In order-' to still further-assist in lifting the boat, and to give further means of controlling the amount of force effective, or the application of the force, unit B is used. This unit comprises a cable 45 fixed, in any suitable manner, to the scow, passing clownwardly under a pulley 46, connected in any suitable manner to the grappling means on the sunken boat, and then passing upwardly,
through the opening 38, to any suitable pulling means, such as the Windlass i7. If de sired a block and tackle system may also be used as unit B in order to reduce the power required to operate the Windlass. In practice in many instances it will be found that the use of this unit in conjunction with the other two is desirable, in order to more fully control the force applied and the point of application of the forces, to keep the vessel on an even keel, or for other reasons; it being understood that groups of these various units may be used, and that certain of the units, or groups of units, may be in one scow and others in other scows, depending on the magnitude of the undertaking and the special conditions involved.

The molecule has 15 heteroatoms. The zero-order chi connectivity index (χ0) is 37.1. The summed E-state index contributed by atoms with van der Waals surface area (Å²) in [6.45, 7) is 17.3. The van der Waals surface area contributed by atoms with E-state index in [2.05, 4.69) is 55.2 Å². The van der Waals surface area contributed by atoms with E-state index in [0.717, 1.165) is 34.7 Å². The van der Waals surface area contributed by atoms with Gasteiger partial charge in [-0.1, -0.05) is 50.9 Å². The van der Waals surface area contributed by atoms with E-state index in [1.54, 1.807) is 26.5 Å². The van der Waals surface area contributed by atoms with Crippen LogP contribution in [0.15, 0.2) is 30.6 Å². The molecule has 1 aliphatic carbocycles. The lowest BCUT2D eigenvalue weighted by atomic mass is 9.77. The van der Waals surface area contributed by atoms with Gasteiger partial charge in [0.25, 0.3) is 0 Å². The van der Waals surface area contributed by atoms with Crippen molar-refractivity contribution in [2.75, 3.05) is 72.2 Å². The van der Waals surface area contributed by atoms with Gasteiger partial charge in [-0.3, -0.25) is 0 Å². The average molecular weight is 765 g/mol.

I claim as my invention:
In salvaging apparatus a group of bags filled with compressed gas adapted to be sunk in water and means for connecting said group when under water with a sunken ship, whereby said ship will be buoyed up by the said bags; in combination with another group of bags filled with compressed gas and block and tackle means for connecting said second group when under water with a sunken ship, whereby the distance between said group of bags and the ship can be varied, and additional block and tackle means adapted-to connect the sunken ship with buoyant means on the surface of the water.
In testimony whereof, I hereunto set my hand.
HENRY D. BEAM.
|Citing Patent||Filing date||Publication date||Applicant||Title|
|US2451002 *||Jun 19, 1946||Oct 12, 1948||Wingfoot Corp||Salvage apparatus|
|US2514409 *||Mar 28, 1945||Jul 11, 1950||Michael Mulick||Pontoon flotation apparatus|
|US3162165 *||Aug 10, 1961||Dec 22, 1964||Canadian Res & Dev Foundation||Salvage system|
|US3292564 *||Mar 26, 1964||Dec 20, 1966||Guenther W Lehmann||Exploration and salvage submarine|
|US3814043 *||Jul 25, 1972||Jun 4, 1974||Krout L||Ship salvage apparatus|
|US6269761 *||Nov 16, 1998||Aug 7, 2001||Controlled Variable Buoyancy Systems Limited||Buoyancy device|
|International Classification||B63C7/00, B63C7/12|